|Max torque||8.1 ft-lb|
|1/4 mile acceleration||-|
|Tank range||235 miles|
Model history & versions
Although the Monkey 125 was launched in 2018, the Monkey name has been around since the 1960s, starting in 1961 as an attraction for children at a Japanese theme park, complete with dinky five inch wheels and rigid suspension.
This then spawned a variety of other models, each sporting their own style and size. The first road-going Monkey arrived in 1963 and remained in Honda's line-up until 2009. Nine years later, it makes its return. See the above review for a more in-depth infographic of model history.
The Honda Monkey 125 is based on the similarly-sized Honda MSX125, or Grom as it's also known.
Using the same wheels, brakes and front suspension, the humble Grom has been with us since 2013 and, in that time, has recieved updates to make it Euro4 compliant.
Owners' reviews for the HONDA MONKEY 125 (2018 - on)
2 owners have reviewed their HONDA MONKEY 125 (2018 - on) and rated it in a number of areas. Read what they have to say and what they like and dislike about the bike below.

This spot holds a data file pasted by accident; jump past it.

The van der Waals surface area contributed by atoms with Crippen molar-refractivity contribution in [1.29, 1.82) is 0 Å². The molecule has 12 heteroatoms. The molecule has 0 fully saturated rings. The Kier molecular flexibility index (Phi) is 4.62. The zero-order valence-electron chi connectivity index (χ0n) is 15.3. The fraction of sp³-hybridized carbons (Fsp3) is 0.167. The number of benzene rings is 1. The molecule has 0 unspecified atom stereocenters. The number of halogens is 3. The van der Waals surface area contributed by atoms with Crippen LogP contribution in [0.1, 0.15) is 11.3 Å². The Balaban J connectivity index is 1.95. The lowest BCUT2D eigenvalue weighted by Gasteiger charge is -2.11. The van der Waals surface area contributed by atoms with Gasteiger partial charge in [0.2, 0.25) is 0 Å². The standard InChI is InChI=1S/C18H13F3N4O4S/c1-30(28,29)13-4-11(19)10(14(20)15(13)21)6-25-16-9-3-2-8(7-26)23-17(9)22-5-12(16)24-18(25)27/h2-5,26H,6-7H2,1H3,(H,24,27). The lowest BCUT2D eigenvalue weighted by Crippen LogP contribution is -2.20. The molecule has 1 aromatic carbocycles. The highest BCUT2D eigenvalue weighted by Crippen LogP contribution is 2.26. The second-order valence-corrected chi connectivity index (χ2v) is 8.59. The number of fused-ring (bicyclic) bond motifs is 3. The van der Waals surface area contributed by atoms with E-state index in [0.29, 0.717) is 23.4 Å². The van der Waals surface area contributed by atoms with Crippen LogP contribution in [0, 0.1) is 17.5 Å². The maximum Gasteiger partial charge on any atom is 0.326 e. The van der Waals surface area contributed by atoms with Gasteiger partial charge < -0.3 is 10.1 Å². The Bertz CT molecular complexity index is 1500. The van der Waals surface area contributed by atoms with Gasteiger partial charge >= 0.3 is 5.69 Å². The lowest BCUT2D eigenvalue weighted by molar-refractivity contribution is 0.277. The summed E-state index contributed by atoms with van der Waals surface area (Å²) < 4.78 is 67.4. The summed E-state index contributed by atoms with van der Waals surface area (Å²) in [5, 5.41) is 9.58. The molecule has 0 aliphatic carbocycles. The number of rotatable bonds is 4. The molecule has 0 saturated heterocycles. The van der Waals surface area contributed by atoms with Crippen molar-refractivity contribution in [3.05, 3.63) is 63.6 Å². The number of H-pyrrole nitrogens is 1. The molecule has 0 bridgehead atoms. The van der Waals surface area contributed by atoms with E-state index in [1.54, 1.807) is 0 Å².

Summary of owners' reviews
|Ride quality & brakes:|
|Reliability & build quality:|
|Value vs rivals:|
|Annual servicing cost:||£80|
makes you smile from ear to ear
Super nimble and confidence building
Annual servicing cost: £85
Running costs make this bike practically invisible to own ( I’m 56, insurance negligible, road tax £20 and MPG easily 160) Looks awesome (imho), suspension more suited to the “lighter” rider!
Suspension is suited to the lighter rider, consider upgrade if in the 85kg or higher category as the bike bottoms out to easily if you like the pies...
I don’t know what you’d expect from a road legal 125 but it’s more than adequate for its intended purpose.
Built to last - Typical Honda.
Took out a service plan to ease the cost. Good value overall from the dealer.
Could do with a gear indicator, Rev counter and clock imho but it has most everything you need. Easily sorted via the aftermarket..
Buying experience: £3650 not much discount as the bike was a new release and in demand so dealers couldn’t get them quick enough to meet demand. They are being discounted now though ( 12 months later)